The Federal Open Market Committee voted on Wednesday to keep the fed funds rate range unchanged at 1.00 to 1.25 percent. The FOMC did not commit to a timetable, but the policy announcement was consistent with the widely held expectation that the Fed will begin balance sheet reduction this fall, possibly in October. We expect them to announce the starting date for balance sheet reduction at the next FOMC over September 19/20. We look for the next interest rate hike to come at the last FOMC meeting of this year, over December 12/13. However, weak inflation readings could delay the next rate hike.

For a PDF version of the Comerica Economic Weekly, including forecast tables and the variables calendar, click here: Comerica_Economic_Weekly_ 07282017.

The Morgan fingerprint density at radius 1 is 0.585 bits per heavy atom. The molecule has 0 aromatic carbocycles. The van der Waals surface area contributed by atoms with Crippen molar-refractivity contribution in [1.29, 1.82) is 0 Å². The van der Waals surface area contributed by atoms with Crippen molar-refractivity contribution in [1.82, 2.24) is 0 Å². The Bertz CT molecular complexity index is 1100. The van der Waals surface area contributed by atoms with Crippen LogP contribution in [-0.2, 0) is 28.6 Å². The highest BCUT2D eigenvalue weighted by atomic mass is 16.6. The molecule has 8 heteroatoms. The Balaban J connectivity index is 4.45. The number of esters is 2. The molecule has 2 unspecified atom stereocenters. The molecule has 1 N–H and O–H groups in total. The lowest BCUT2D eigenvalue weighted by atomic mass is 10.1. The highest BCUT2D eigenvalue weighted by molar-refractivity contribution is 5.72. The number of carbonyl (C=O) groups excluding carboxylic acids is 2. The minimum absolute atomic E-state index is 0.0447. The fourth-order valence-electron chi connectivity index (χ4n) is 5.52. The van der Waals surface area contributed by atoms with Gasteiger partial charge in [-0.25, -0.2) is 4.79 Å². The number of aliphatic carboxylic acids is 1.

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2017Q2 GDP, June Employment Cost Index

GDP Resumes Moderate Growth, as Expected. Employment Costs Edging Up

  • Real Gross Domestic Product for 2017Q2 increased at a moderate 2.6 percent annualized rate.
  • Worker Compensation increased by 2.4 percent for the 12 months ending in June.